The death toll from a dam burst in the Brazilian town of Brumadinho rose to 115 people on Friday, according to the team tasked with recovering bodies from the site.
The rescue and recovery team said that 248 people were now listed as missing, a number that grew by 10 after miner Vale SA, which owned the dam, identified additional workers as unaccounted for.
The burst tailings dam at the Corrego do Feijao mine last Friday has ignited intense public anger against Vale, which was co-owner of Samarco, the previous dam that collapsed, reports Reuters.
Around 2,000 people gathered in Belo Horizonte, capital of the mining-intensive state of Minas Gerais which was home to both disasters, to protest against Vale, with some saying its top executives should be jailed.
"I lost three of my students," said Aparecida Moreira, a teacher at a local law school. "They are dead, and we don't know where their bodies are."
There were also demands for a congressional investigation.
An internal study showed the miner knew as recently as last year that some of the areas swamped with toxic mud were at risk if the dam burst, according to a report by Folha de S Paulo newspaper. Vale described the document as a routine disaster preparation plan required by regulators.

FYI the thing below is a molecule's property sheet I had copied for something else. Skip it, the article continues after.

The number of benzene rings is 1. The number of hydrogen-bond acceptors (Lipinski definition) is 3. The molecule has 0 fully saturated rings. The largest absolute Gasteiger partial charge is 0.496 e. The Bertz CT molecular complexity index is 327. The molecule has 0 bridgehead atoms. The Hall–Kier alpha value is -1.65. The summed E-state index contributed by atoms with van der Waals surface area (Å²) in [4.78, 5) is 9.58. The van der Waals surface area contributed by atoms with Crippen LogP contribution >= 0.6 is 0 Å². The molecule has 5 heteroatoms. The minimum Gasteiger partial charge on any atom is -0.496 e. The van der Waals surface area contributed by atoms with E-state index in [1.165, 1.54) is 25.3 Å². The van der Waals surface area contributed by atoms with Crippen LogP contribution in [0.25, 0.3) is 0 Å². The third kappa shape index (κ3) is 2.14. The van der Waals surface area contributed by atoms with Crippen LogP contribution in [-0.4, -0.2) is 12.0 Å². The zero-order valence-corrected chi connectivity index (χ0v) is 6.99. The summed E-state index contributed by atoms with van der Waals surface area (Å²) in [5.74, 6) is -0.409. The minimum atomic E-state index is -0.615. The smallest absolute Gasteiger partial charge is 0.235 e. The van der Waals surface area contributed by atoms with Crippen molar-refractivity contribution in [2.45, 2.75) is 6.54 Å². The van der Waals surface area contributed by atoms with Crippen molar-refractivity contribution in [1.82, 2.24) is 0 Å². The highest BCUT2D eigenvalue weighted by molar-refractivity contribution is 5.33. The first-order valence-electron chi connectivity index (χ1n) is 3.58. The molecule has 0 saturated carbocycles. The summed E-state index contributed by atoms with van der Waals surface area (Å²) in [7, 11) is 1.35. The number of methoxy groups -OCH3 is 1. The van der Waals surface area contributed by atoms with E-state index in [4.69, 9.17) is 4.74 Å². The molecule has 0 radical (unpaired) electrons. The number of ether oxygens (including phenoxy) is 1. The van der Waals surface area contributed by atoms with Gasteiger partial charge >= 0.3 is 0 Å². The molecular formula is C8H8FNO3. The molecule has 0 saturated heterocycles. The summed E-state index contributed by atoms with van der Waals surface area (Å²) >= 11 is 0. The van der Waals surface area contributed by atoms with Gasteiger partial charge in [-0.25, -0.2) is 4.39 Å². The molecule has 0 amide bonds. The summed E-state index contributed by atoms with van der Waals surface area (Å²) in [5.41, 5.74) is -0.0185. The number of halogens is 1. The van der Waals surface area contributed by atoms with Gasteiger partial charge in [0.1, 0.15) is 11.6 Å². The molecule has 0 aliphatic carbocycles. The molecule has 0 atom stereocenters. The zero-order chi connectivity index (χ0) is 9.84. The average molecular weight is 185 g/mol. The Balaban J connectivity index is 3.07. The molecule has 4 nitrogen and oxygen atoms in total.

The disaster poses a headache for the new government of far-right President Jair Bolsonaro, whose new business-friendly administration must juggle public anger over the tragedy and its own desire to ease mining and environmental regulations to kick-start growth.
Hildebrando Neto, Minas Gerais' deputy minister for environmental regulations, told Reuters late on Thursday that all evidence suggests that the burst was caused by liquefaction, whereby a solid material such as sand loses strength and stiffness and behaves more like a liquid.
Dams holding mining waste, known as tailings, sometimes collapse for this reason.
Major Brazilian TV outlets obtained dramatic security camera video showing the outer wall of the dam collapsing and an avalanche of mud crushing trees, houses and cars in its path. Closeups replayed throughout the day showed cars and people scrambling unsuccessfully to escape the dark red torrent.
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